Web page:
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THREE BLACK MEN on the World as Ritual /368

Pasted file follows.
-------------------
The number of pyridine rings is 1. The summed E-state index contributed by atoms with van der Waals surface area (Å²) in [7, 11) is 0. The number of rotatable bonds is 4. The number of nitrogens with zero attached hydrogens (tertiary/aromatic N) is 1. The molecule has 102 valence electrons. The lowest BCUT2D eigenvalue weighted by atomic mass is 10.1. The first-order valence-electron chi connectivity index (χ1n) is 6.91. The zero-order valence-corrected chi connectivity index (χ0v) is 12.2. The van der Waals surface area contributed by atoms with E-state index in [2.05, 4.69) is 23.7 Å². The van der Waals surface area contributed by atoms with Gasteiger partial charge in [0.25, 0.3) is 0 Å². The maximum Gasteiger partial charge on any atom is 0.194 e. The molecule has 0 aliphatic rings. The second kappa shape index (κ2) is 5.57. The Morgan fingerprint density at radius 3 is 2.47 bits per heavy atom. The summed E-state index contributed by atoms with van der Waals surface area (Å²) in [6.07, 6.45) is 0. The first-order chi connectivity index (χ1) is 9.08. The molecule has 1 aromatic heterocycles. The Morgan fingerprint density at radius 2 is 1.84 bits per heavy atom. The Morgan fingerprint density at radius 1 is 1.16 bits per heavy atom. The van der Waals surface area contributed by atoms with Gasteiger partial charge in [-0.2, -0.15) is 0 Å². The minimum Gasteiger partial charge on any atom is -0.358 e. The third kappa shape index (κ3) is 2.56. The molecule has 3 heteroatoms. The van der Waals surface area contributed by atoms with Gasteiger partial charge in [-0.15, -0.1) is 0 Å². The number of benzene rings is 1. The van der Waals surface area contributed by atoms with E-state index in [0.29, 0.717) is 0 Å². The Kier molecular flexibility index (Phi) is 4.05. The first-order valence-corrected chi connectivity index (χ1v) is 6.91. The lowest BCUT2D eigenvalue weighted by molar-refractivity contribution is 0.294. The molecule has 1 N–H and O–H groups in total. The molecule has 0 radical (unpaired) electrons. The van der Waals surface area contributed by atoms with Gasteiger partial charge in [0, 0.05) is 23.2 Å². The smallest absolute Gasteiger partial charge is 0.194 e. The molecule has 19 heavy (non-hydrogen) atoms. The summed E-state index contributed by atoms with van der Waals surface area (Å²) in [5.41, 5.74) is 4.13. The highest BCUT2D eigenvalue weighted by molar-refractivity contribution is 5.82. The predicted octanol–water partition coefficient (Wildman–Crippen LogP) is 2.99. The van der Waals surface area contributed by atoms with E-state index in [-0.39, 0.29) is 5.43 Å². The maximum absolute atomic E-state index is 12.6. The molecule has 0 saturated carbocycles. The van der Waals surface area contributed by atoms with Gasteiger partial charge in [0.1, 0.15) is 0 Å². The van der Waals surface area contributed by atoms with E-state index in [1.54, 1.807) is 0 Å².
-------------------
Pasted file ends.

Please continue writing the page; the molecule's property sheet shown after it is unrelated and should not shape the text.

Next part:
This week we are thrilled to bring you a special conversation from a dear friend of the podcast, Bayo Akomolafe. Recorded while in Ghana for the Three Black Men Tour, this conversation features the voices of Bayo Akomolafe, Resmaa Menakem, Orland Bishop, Victoria Santos and Okhiogbe Omonblanks Omonhinmin, all of whom were involved with the conversation and presentation of the Three Black Men tour. In 2023, Resmaa, Bayo and Orland shared space as they visited three cities across three continents, tracing a diasporic route in reverse from Los Angeles in The United States, to Salvador in Brazil, and finally to Accra in Ghana. Through the tour, these three visionary Black men, sharing their leading edges, are inviting us into a radical re/imagination of how we respond to our time. They sense into emergent possibilities, triangulating toward a synthesis of new forms, new magic, and new directions. This conversation touches on the community of care that Bayo, Resmaa, Orland, Victoria, and Omon contributed to and experienced across the tour, the lessons they learned from this undertaking, and visions for what is to come. As each conversation partner emphasizes, “Blackness” is about far more than pigmentation. It is a call to re-story the world, to reimagine possibilities. Together they discuss the cracks, callings and visions that invite us into a paradigm shift that none of us could imagine alone. Learn more about the tour at and The music that opens and closes this episode is by 808 X Ri. And with courtesy of the Leaving Records record label, the music breaks you heard today are by The Growth Eternal. Artwork by Jon Marro. Visit our website at for the full episode description, references, and action points. For an extended version of this episode join us at Support the Show.